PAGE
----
Will cars destroy Preston Market?Posted: June 4, 2010
The biggest threat to Preston Market is cars.
I got thinking about this after I had lunch there last Friday. As always, I was taken in by the mad rush and vitality of the place and the sense that much of it is still essentially the same as it was when it started. I was surprised to learn that it’s a relatively young institution, having only been established in 1970 (although Preston proper is considerably older – it was connected to Flinders Street by rail in the 1920s and experienced a major population boom in the 1950s).
Initially, I was wondering if the Market is vulnerable to the increasing gentrification in the area, but then I realised Victoria Market has withstood demographic changes in the inner city reasonably well. Sure, it’s pretty middle class now but the deli and meat sections at Vic Market are unsurpassed in Melbourne. So while gentrification of Preston Market will undoubtedly diminish its authenticity – and that is the vital ingredient for some customers – it will not necessarily undermine its viability.
Which brings me to the threat to the Market posed by cars – not too many cars, but too few!
I saw a flyer issued by the Market parking manager to stall holders advising of a new parking scheme. I don’t know when it commences, but rather than fine parkers who stay beyond the initial free two hour period (one hour near Aldi), the new arrangement will charge them $1 for each additional hour. How that will work financially for the parking operator is a puzzle (how will they administer it cost-effectively?), but it’s their money.
What worries me much more is that the existing incentive to turn over parking spaces (i.e. get out or get fined), will be watered down by the new arrangement. Instead of a maximum 2 hours, you will now park 3 hours for $1 and 4 hours for $2. That will greatly reduce the incentive for motorists to move on after two hours. It will not help Market businesses who want to maximise the number of customers. It could even make it worthwhile to use the Market car park for park-and-ride trips to the CBD.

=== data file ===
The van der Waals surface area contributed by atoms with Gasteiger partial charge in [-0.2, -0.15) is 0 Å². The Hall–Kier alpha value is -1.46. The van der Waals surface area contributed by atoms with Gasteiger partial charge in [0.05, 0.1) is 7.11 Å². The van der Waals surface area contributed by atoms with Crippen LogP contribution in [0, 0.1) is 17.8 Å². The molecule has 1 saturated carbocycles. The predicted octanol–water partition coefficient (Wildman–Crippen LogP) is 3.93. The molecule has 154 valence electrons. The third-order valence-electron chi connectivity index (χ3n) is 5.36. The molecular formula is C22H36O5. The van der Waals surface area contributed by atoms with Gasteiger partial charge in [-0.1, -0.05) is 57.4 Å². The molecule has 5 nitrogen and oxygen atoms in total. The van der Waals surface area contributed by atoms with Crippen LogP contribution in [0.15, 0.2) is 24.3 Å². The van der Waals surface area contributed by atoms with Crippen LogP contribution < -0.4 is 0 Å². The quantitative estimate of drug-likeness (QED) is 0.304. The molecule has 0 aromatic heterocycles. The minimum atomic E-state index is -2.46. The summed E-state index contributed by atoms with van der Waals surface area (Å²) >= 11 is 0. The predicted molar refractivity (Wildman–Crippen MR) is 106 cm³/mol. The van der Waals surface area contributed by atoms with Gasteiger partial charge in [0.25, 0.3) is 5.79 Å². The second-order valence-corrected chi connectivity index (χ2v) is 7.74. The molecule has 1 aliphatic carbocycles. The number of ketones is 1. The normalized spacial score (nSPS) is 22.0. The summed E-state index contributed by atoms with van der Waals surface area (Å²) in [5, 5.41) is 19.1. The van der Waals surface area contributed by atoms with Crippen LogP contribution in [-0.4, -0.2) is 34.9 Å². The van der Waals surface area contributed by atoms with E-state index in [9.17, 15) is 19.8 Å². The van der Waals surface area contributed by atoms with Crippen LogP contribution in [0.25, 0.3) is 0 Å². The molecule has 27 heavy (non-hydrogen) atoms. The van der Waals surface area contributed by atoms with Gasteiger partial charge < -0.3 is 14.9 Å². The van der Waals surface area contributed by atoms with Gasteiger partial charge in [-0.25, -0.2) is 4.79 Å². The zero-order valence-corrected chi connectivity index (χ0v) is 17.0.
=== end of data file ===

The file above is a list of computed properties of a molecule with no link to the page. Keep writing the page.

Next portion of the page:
The risk is that shoppers will find it even harder to get a parking spot than it is at present and decide to shop elsewhere, thereby starting a potential downward spiral in the Market’s fortunes. Some serious thinking needs to go into how to encourage turnover but at the same time not discourage shoppers from coming to the Market in the first place.
What this issue emphasises is the Market’s dependence on cars.
A concentration of specialised retail activity on the scale of Preston market can’t function on a small catchment of local residents who walk – it needs to be “fed” by a large catchment of visitors arriving by car. Perhaps in that sense it’s no surprise that it sprang to life in the 70s.
Even a fleeting visit to the Market will show that many shoppers rely on their cars to carry home large quantities of meat, vegetables and fruit. Like Victoria Market, the place is full of shoppers wheeling double-deck trolleys from store to store and thence to the car park.
So parking is an essential complement to the Market. Without the ability to drive, many fewer shoppers would use it. If this valuable asset is to be retained, it is vital that development plans for the Preston activity centre do not sacrifice parking at the Market on the mistaken assumption that walking and public transport will be adequate substitutes for cars – that day might come, but in the foreseeable future policy needs to focus on encouraging car-based Preston Market shoppers, like other drivers, to use smaller and more fuel efficient vehicles.